He was placed on house arrest after spending 43 months in prison. It was only this past July the Ottawa man was permitted to remove his GPS tracking bracelet from his ankle.
On Thursday he was appealing for the second time the constitutionality of the security certificate provisions in the Immigration and Refugee Protection Act.
“I hope for the best and I’m still optimistic what’s going on so far,” said Harkat in the court foyer during a break in the hearing.
In his argument to Canada’s highest court, federal lawyer Robert Frater called for government informants to be kept under a veil of secrecy, otherwise “the informants will close up like a clam.” Federal lawyer Urszula Kaczmarczyk also argued for those named in a security certificate to only receive a summary of the case against them, without divulging sensitive intelligence information.
But what defence counsel is left with is a summary of “bald” allegations, argued Harkat’s lawyer, Norm Boxall.
“You must have information and other evidence and it’s not just being told the allegation,” said Boxall. “For example, there’s an allegation that he went to Afghanistan. When? Where? How? Why?”
Matthew Webber, Harkat’s other lawyer, also asked for an exclusion of the original Canadian Security Intelligence Service (CSIS) wiretaps used in building a case against Harkat, which were destroyed in 2009. The destruction of that evidence is “prejudicial” to his client, said Webber.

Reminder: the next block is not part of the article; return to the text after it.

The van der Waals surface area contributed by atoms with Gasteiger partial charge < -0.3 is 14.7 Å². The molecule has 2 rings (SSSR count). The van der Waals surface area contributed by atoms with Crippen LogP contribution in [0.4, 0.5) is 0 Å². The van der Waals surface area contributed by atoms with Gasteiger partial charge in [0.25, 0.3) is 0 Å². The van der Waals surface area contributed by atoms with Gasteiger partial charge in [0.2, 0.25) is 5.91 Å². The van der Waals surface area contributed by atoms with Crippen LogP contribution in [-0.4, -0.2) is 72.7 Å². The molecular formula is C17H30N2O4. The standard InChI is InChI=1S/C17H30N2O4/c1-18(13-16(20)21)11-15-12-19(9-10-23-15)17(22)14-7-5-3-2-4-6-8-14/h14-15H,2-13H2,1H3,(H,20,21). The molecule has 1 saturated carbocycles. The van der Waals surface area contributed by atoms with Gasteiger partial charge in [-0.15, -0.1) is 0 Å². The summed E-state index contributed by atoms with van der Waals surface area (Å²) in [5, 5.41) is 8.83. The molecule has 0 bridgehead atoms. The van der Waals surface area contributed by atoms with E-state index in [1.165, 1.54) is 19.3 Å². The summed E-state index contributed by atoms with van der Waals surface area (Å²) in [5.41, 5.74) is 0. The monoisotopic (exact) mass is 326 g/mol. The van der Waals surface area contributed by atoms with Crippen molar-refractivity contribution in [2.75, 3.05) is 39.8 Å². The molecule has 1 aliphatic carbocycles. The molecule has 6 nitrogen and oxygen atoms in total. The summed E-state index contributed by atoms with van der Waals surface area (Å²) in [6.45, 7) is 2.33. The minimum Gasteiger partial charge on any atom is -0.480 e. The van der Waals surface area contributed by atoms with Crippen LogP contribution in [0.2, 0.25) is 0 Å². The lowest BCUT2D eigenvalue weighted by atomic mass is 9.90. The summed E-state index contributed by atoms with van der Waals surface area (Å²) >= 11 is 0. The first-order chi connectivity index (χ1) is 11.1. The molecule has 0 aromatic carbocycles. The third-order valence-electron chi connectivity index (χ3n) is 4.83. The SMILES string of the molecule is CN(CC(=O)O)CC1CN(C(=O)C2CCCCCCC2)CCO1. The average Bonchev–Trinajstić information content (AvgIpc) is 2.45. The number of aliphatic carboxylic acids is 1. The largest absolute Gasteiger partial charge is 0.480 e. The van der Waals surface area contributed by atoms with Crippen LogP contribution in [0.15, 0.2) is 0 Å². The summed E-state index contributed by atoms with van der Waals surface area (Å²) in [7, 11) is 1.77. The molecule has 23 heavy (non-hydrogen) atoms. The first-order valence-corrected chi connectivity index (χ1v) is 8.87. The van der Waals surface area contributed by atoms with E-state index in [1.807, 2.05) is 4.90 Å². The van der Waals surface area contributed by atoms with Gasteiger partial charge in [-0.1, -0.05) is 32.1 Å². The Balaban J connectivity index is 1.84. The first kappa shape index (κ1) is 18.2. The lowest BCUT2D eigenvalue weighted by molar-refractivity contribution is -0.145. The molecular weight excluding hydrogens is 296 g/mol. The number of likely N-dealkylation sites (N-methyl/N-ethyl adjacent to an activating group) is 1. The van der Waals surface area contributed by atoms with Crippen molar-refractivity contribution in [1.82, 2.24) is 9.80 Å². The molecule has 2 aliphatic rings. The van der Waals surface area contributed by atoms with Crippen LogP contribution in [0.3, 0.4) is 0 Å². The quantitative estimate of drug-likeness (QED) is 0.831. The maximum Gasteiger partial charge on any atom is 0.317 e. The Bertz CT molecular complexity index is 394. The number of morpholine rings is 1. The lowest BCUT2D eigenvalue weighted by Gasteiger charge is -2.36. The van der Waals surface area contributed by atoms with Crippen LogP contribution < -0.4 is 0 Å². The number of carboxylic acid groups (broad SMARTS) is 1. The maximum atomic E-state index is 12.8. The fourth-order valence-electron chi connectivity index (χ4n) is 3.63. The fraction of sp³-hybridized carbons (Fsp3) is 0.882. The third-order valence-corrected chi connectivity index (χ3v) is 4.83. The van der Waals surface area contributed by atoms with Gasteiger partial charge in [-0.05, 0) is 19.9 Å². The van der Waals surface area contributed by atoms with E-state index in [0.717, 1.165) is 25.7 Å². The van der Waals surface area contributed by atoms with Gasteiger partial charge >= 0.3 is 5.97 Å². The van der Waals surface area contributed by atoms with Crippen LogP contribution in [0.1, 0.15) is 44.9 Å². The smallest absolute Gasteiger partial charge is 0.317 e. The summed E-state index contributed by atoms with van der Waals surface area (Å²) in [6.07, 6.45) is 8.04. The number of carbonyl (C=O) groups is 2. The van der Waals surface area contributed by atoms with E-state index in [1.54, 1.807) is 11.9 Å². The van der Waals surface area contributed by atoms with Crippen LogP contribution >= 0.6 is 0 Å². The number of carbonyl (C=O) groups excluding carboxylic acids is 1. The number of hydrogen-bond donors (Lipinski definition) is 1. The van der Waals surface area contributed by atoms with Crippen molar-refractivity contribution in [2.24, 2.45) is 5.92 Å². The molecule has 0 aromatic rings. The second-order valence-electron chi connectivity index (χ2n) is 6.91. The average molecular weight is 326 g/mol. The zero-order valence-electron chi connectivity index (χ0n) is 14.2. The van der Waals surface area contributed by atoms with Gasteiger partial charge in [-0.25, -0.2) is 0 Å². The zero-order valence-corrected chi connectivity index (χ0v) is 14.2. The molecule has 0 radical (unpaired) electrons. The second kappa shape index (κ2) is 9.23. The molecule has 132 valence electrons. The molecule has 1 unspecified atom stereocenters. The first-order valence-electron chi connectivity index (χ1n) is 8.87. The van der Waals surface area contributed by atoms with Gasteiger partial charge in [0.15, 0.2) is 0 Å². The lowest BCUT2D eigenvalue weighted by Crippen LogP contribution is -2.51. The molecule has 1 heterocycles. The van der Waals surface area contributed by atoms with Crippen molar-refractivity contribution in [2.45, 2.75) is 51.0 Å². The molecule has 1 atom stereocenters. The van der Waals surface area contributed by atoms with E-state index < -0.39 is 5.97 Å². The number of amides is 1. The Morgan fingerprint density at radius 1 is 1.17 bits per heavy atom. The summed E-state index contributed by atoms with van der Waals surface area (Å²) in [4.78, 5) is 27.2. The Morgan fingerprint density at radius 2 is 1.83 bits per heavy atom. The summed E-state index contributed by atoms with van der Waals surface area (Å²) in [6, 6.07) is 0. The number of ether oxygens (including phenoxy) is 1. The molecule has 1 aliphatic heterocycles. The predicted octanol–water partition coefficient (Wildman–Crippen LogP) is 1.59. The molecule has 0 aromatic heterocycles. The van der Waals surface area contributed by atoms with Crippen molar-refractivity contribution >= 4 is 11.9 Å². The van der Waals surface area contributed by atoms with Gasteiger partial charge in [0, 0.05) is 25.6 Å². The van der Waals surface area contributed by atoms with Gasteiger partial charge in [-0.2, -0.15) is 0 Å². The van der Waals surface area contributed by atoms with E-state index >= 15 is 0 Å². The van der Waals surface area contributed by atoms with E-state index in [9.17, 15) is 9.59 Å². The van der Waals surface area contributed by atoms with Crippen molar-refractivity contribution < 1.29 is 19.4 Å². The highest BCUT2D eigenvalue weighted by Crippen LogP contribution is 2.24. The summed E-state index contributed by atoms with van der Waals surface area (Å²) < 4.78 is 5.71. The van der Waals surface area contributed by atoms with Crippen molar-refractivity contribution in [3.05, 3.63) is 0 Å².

Outside the courtroom the foyer was bustling with supporters who came to observe the rare proceeding. Harkat also had the support of his wife, Sophie, during the hearing.
“I’m hoping one day I’m going to clear my name,” Harkat told reporters. “I’m telling the Canadian people and the world I’m not part of bin Laden, what they’re saying. It will prove itself.”
The hearing will continue Friday behind closed doors.
Copyright 2001-2013, Free Daily News Group Inc.
Supreme Court urged to accept revamped national security certificate rulesposted on October 16, 2013 | in Category Mohamed Harkat | PermaLink
Source: The Toronto Star
Date: October 10, 2013
OTTAWA —As the Supreme Court of Canada prepared to take the rare step of going behind closed doors Friday to hear secret government evidence in an anti-terror case, it was warned secrecy is becoming the alarming trend in federal courts.